During your rotations, it is always handy to have a medical guide with you in case you need to look up information about a disease or its management. Most clinical students here use either the Mass General Pocket Medicine, or the Oxford American Handbook of Clinical Medicine. Different people prefer different handbooks. However, from my experience, if you like colorful pictures and diagrams, the Oxford handbook is for you. The Mass General handbook is a little difficult to read at first in my opinion and takes a while to get used to navigating, but once you get used to it, it is really helpful. For a book its size, the Mass General handbook is overly expensive at $55 new, while the Oxford generally goes for around $40. However, if you have a smart phone, the free Medscape app will also work just as well as any other medical guide in my opinion. Check out my post on iPhone apps for clinical rotations for more details.
In every rotation and for the rest of your career, you will need a drug reference guide to look up information about drugs. If you don’t have a smart phone or prefer printed handbook guides for drugs, this nifty drug reference manual is for you, and lots of students use it. However, if you do have a smart phone, I personally would recommend simply downloading the Epocrates app for free and get all possible information you will ever need on dosing, contraindications, mechanisms of action, adverse effects, trade names, and more. Check out my post on iPhone apps for clinical rotations for more details.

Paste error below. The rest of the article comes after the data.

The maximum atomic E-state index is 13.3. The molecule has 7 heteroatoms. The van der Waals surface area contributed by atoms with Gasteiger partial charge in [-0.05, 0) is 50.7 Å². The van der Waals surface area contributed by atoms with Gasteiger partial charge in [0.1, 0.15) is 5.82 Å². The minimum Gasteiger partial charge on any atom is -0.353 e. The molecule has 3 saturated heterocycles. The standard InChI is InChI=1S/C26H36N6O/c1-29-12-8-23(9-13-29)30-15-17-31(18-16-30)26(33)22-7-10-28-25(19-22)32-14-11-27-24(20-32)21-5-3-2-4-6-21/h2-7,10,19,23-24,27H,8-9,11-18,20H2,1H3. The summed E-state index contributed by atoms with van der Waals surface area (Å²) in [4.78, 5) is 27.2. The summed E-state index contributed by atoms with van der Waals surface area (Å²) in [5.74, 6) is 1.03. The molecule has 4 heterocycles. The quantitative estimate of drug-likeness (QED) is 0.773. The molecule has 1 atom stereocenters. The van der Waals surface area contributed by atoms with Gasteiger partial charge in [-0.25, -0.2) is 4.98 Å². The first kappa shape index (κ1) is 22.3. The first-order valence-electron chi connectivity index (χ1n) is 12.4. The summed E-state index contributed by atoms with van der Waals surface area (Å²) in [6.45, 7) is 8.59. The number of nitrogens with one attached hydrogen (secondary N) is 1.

This is a tiny little spiral-bound reference booklet that a lot of residents and students carry around, and it fits right in your white coat pocket. It provides the most common information you will be using referencing everyday on the wards, like lab values, ECG guides, formulas, and exams like the mini mental status exam for psych. It’s small, handy, and great to have.
This is probably the most popular book among students to use for studying for the Clinical Skills portion of the USMLE Step 2. It provides the most common cases you will see on the exam, gives you questions to ask and answers you will most likely be given, as well as differential diagnoses for symptoms. The cases in the book are great for both self study and practice with a partner. However, make sure you get plenty of practice in real life during your clinical rotations as well. An ebook version of this book does exist out there, however make sure it is the newest version as the test formatting has changed recently.